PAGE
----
Quinn signs veterans' tax credit increase into law

Illinois Gov. Pat Quinn hands a pen to former Assistant Veterans Affairs Secretary Tammy Duckworth and U.S. Rep. Danny Davis, left, after he signed a bill that increases the state tax credit for employers who hire veterans from 10 percent to 20 percent of annual wages Monday, July 9, 2012, in Chicago. (AP Photo/M. Spencer Green)

CHICAGO (AP) — Legislation that gives Illinois employers more incentive in hiring veterans by doubling the state's income tax credit was signed into law Monday.

Gov. Pat Quinn signed the bill that increases the tax credit from 10 percent to 20 percent of annual wages. It also increases the annual cap from $1,200 to $5,000. The law went into effect immediately.

Employers for veterans who served after Sept. 11, 2001, and who work at least 185 days a year are eligible. Quinn did not have exact estimates on the cost to the state, but said it would be a "couple million dollars," which he called a worthwhile investment.

"It needed to be made more generous especially given the crying need that all of us ... recognize that our young veterans coming back from Afghanistan and Iraq too often are unemployed," he said. "It's unacceptable. It's shameful. We have to do better in Illinois and across our country."

Veterans, particularly younger ones, face higher unemployment rates than the general population.

In 2011, the jobless rate for those who've served since September 2001 was 12.1 percent, compared with 8.7 percent for those who are not veterans, according to the U.S. Bureau of Labor Statistics. Among male veterans ages 18 to 24 it was about 29 percent, compared with 17 percent for those of the same age who are not veterans.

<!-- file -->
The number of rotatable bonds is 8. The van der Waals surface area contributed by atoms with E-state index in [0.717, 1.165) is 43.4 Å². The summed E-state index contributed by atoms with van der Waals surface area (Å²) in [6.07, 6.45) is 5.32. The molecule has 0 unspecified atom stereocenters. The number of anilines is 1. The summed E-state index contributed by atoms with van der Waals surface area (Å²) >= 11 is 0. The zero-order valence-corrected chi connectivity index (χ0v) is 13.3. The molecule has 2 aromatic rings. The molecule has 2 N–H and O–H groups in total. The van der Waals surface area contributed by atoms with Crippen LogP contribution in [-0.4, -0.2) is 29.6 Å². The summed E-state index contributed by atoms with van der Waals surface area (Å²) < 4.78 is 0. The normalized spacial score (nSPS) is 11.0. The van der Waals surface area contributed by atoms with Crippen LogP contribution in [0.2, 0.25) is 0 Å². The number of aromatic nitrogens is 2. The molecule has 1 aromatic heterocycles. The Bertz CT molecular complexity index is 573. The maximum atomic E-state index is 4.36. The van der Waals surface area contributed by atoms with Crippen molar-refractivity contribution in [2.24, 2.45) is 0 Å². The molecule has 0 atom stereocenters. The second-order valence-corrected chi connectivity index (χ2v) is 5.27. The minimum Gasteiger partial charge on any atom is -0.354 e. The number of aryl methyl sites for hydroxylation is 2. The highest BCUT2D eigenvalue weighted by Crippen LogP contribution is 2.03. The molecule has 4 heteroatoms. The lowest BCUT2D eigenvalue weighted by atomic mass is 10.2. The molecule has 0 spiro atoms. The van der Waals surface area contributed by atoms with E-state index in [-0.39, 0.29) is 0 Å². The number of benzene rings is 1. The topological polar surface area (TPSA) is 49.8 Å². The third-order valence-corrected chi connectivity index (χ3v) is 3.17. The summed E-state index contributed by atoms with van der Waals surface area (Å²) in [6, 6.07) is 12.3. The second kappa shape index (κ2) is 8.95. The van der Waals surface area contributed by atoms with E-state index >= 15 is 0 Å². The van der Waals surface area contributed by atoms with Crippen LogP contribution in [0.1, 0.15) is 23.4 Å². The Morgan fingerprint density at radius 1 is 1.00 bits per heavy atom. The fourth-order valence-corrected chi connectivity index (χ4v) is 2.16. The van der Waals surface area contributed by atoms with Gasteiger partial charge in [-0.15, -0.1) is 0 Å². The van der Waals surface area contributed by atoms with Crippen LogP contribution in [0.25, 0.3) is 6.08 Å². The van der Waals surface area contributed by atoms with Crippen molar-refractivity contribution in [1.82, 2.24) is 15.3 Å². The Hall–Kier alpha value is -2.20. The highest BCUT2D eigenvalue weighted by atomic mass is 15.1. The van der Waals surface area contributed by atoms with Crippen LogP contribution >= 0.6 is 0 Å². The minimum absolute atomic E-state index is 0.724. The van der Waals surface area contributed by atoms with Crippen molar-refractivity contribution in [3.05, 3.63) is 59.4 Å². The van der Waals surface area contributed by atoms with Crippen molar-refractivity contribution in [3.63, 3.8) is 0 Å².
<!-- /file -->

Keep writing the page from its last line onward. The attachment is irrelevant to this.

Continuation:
Illinois Department of Veterans Affairs Director Erica Borggren said veterans face distinct challenges in the workplace. That includes translating their military skills and training into the civilian workplace. She said the problem will only get worse as forces withdraw from Afghanistan and the number of veterans in Illinois increases.

She said the tax credit would help.

"This is a powerful, immediate first step," said Borggren, who is a veteran.

Earlier this month, Quinn signed other bills that help veterans get access to jobs and state benefits. That includes a law that gives veterans a special distinction on their driver's licenses and identification cards so they are easily identified by state agencies.

State officials also touted a veterans' job fair planned for Thursday in Chicago.

A coalition of companies and government agencies is hosting the event with the goal of hiring 100,000 veterans by 2020. The Illinois-based companies include Abbott Laboratories, Caterpillar Inc., McDonald's Corp., and Kraft Foods Inc.


The bill is SB3241.